The morning after the meeting in Celeres’ study, Stephanos met with Cecilia to discuss tactics and forces. On the way in, Stephanos passed Jean ex Criamon who was just leaving and seemed reluctant to talk to Stephanos. At the beginning of the meeting, Stephanos noted some of the information on papers on Cecilia’s desk before she covered them up. After the meeting, Stephanos checked in with the leader of the Florum Turb and with a leader of the Tremere forces.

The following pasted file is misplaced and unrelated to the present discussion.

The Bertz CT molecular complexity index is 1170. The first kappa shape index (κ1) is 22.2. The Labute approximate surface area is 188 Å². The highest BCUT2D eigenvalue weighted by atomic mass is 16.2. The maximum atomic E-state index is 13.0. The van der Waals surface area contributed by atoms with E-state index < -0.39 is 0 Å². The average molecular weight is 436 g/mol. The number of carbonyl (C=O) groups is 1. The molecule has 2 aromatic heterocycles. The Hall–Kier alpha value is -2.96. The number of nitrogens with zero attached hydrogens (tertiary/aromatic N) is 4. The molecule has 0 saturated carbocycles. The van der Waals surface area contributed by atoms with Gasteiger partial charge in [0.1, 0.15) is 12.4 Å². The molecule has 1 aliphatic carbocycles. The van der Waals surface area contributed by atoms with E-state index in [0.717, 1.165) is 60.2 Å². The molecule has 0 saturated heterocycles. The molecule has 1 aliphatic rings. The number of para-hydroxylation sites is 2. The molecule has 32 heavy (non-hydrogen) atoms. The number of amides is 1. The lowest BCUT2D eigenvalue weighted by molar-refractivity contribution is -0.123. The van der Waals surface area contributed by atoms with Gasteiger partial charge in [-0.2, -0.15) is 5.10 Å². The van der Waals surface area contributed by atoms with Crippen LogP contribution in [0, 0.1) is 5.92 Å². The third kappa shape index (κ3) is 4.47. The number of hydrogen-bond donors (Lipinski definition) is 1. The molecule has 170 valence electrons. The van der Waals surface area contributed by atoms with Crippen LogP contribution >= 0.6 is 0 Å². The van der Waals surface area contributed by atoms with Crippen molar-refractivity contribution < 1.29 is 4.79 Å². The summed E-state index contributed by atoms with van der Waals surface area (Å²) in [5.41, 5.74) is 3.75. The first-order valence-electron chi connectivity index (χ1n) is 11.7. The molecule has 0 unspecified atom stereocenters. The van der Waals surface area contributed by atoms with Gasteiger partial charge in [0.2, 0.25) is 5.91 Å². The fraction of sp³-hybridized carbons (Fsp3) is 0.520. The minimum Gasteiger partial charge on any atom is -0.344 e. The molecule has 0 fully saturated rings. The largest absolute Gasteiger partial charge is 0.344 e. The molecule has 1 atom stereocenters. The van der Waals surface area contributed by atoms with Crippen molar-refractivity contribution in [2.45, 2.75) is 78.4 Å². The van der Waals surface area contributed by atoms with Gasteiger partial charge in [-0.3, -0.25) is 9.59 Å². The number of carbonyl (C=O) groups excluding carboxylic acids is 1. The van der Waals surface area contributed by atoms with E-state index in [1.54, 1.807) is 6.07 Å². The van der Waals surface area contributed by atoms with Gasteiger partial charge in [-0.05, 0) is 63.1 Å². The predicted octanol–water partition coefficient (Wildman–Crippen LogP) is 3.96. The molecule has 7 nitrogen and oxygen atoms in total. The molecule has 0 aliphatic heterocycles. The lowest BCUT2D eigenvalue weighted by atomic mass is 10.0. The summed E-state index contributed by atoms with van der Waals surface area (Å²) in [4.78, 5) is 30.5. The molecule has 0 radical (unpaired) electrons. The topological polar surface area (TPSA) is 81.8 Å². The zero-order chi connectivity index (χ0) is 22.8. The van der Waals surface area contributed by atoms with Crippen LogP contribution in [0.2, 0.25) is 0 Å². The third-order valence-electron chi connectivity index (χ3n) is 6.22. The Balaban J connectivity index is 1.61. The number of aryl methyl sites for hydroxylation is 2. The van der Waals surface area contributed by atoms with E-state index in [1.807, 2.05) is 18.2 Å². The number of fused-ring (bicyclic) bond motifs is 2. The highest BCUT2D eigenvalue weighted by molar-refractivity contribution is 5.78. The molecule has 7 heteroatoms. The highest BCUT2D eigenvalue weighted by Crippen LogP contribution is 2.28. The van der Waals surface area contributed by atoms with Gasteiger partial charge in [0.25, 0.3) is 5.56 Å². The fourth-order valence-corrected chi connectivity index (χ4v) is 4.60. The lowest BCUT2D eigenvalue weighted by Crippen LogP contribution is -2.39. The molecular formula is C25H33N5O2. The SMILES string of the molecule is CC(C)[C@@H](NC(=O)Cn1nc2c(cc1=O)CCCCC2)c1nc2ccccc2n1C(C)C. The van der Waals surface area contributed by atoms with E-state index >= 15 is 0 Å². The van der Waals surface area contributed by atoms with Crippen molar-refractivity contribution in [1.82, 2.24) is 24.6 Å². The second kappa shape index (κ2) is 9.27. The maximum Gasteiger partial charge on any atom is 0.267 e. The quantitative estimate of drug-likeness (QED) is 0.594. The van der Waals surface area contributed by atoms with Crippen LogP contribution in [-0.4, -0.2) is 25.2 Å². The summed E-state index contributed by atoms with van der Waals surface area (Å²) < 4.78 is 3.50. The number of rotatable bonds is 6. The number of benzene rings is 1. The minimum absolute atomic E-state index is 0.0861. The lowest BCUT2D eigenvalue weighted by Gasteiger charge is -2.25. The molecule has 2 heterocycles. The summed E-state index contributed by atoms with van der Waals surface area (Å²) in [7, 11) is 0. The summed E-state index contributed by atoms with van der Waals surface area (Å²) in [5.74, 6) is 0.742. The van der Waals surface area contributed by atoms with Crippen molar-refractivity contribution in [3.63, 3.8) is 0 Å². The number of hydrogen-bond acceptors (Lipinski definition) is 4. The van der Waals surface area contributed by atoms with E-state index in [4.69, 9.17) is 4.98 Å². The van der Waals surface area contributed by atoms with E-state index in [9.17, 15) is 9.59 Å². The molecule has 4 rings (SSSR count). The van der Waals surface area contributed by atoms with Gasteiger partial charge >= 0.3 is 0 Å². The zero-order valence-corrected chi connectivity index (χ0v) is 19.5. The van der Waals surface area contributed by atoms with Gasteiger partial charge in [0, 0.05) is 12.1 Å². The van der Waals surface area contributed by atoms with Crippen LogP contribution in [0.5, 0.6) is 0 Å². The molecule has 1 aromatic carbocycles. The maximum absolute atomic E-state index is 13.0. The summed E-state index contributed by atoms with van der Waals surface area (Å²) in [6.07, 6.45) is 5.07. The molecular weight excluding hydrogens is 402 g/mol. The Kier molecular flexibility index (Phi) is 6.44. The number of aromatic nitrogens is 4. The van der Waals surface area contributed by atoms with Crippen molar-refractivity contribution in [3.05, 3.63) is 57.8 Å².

Darius woke up late to find Alexi standing in the room staring at him. Since the sun was already up, Darius quickly performed his Parma ritual, then had a slightly awkward conversation with his shield grog about their new role. Alexi seemed to be very formal, referring to Darius as “Master”; Darius told them that they needn’t be so formal behind closed doors. Magnus had sent a message asking to see Darius “at his earliest convenience”, with an invitation to dine with him at his quarters. Alexi send the messenger back stating that Darius would be along presently, and Darius got dressed for the meeting.